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Samsung’s Emergency Call Flaw

Galaxy Note 2 Lock screen security flaw

[Photo Credit: Terence Eden blog]

Last week, Apple and its iOS were hung out to dry again for a second passcode bug in iOS6.1 that allows a hacker to dial the emergency call button on the passcode lock screen and bypass the passcode security via the phone app (which displays your contacts, addresses of contacts, and so on). If someone connects your iPhone to iTunes, they can download your entire content library stored. In other words, the emergency call button leads to an emergency of hacked data if your iPhone finds its way into the wrong hands. I wrote an article on this point some time ago (“Second Passcode Bug in iOS6.1 Makes You Distrust Apple”) and made the statement that iOS, like Android, has its Internet security problems.

Android has had its share of malware issues, but Samsung has recently introduced its Knox software to ensure a safe, virtual business environment for business professionals. Just this past week or so ago, Motorola introduced its Assisted Mobile Environment (AME) 2000, a smartphone that provides two layers of encryption and government-style Internet protection. While these phones will run you anywhere from 2-2.5 times the price of an unlocked smartphone (said a Motorola executive), and range somewhere in the ballpark of $2000, it is my hope that stronger protection be provided for current Android consumers — not just businesses.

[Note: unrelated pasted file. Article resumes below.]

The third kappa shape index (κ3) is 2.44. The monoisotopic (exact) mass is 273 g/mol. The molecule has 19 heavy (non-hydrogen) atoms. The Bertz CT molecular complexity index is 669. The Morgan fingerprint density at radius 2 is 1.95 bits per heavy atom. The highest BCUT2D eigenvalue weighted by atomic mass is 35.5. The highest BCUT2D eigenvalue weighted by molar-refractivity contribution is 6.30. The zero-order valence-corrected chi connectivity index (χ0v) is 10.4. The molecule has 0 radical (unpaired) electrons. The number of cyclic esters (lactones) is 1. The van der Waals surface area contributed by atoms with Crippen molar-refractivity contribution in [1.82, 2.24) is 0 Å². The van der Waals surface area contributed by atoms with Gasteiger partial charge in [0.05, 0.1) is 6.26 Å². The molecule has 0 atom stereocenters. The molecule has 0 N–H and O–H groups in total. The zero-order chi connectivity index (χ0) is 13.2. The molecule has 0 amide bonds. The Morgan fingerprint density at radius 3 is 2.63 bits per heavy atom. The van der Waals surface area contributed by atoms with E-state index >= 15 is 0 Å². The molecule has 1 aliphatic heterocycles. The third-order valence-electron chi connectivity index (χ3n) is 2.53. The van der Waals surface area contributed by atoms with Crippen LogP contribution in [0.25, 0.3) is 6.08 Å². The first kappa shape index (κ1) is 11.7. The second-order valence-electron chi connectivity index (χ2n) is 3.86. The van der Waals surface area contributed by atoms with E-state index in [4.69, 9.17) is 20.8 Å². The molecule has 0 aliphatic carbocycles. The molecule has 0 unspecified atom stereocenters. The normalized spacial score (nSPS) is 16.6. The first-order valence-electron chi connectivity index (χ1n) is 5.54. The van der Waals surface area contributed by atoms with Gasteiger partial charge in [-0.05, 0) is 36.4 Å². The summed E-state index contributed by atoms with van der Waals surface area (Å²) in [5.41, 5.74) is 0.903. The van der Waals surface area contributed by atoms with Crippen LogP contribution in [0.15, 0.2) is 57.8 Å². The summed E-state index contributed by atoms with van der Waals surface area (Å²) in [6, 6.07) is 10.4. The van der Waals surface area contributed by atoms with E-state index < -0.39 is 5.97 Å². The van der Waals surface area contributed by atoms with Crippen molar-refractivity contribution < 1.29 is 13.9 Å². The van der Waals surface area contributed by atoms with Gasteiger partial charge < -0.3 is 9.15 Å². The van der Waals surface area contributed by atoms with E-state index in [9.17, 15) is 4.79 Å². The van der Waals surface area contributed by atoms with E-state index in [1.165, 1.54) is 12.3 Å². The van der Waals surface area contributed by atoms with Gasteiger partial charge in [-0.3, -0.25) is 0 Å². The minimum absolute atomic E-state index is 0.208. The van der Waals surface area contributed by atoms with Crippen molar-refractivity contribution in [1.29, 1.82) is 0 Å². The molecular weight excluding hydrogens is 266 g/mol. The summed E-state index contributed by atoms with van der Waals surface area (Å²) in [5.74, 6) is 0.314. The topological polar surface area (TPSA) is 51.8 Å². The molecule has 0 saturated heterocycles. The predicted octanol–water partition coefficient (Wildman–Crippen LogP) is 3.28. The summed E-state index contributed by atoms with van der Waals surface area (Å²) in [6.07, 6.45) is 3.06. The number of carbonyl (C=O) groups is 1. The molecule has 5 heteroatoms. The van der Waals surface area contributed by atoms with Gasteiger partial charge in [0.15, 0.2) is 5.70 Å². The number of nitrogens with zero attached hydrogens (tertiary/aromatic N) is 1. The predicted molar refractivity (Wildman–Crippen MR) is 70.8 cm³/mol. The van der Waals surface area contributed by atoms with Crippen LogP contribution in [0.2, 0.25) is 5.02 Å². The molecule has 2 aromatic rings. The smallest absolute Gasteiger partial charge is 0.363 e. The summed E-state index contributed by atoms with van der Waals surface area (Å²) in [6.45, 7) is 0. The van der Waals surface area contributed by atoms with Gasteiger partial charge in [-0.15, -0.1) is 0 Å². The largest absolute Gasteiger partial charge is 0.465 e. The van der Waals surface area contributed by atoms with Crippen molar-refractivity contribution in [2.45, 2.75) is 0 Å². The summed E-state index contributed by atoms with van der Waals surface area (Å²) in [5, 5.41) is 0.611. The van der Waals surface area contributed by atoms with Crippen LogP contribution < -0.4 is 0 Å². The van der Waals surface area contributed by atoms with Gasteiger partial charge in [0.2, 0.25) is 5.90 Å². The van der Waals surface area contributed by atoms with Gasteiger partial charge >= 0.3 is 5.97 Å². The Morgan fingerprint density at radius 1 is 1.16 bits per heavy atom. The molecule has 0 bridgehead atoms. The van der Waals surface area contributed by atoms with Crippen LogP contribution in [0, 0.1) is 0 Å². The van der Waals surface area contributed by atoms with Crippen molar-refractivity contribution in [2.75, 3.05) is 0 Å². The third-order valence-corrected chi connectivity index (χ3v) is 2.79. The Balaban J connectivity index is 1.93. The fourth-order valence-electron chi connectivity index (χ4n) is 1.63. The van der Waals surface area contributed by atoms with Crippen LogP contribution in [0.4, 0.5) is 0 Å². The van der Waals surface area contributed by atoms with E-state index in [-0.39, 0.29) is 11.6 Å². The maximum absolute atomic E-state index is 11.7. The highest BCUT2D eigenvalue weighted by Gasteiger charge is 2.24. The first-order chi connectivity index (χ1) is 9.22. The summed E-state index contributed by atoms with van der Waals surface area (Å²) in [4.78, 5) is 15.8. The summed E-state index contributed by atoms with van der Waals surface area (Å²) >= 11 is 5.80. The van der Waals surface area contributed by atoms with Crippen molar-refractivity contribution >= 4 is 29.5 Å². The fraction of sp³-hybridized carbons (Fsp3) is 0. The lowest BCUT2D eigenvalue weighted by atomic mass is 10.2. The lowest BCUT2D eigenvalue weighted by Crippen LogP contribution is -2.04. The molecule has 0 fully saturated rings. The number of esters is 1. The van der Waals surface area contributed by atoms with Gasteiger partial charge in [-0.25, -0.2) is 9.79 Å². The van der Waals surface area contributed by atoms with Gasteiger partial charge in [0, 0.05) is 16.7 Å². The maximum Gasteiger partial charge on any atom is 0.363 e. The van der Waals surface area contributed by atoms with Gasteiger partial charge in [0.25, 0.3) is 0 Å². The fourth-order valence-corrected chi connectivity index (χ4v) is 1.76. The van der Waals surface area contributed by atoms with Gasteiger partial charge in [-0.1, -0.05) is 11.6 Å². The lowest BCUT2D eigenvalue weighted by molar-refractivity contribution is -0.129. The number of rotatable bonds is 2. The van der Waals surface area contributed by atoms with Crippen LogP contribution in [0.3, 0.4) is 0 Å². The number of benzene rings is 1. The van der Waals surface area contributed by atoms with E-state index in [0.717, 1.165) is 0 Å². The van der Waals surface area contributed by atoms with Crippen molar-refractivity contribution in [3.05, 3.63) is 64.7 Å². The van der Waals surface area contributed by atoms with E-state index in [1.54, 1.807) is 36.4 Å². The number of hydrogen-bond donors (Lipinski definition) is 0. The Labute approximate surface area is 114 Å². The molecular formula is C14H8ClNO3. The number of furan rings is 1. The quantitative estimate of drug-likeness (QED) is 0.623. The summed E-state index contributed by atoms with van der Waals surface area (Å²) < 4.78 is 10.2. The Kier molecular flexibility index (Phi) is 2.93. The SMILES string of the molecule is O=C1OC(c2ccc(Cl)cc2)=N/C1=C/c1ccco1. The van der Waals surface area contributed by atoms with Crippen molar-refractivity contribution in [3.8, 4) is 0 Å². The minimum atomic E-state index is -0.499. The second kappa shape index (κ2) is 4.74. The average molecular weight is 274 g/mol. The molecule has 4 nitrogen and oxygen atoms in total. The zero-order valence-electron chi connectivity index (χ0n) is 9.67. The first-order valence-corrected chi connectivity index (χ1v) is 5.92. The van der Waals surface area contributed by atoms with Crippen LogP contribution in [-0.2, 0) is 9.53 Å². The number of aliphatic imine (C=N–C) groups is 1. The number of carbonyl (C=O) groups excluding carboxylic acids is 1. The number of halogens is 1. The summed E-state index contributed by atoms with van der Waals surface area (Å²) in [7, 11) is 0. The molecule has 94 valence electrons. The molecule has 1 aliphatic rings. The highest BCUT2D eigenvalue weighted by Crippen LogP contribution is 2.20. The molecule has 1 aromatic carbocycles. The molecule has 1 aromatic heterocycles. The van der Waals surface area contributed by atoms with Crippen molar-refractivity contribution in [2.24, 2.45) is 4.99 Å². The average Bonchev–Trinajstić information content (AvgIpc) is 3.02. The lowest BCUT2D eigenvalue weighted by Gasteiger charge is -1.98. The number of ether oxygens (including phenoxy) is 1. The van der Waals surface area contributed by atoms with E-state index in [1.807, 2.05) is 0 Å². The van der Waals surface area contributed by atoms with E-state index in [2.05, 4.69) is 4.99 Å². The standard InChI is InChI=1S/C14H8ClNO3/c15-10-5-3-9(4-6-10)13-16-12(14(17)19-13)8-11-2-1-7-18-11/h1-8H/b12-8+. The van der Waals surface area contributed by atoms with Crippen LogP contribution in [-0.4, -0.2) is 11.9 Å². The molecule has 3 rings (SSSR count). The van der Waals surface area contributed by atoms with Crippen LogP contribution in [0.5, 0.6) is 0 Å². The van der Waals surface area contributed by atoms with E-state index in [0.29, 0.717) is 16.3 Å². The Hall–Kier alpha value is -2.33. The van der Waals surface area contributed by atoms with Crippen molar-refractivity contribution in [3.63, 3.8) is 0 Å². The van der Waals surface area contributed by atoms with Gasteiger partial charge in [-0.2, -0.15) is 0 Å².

Today’s Android Internet security loophole singles out Galaxy Note 2 users. The problem concerns the use of the “Emergency call” button available on the lock screen (in Android 4.1.2) that can be used to open an app (only momentarily) from the lock screen. Once a person presses the emergency call on the lock screen, he or she can simply press an icon on the main screen and launch the app quickly before the lock screen kicks in again. The app does not work as well if you launch the Google Play Store or a game app, but it did the trick with a direct call. Direct call, for those who may not know, is an Android widget that allows you to press one icon and dial the person you want to get in touch with. Some people think that the direct call widget is pointless; after all, how hard is it to call someone? At the same time, the widget saves you the time of going into the phone app, searching for the contact (whose name may be at the bottom of the list), and then pressing the contact name, followed by the phone symbol under the contact name. In other words, the direct call widget saves time and frustration.

As for the security flaw, it is a minor one when compared to that of the iOS6.1 passcode bug. After all, the iOS passcode bug allows you to bypass the need to enter the passcode (while on the passcode screen) and make your way into the phone app, where you have access to not only apps on the main screen, but even your contacts. With the Galaxy Note 2 flaw, you only have momentary access to an app or contact (if you have direct call contacts on your main screen). If you do not, then the minor flaw does not pose much of a threat.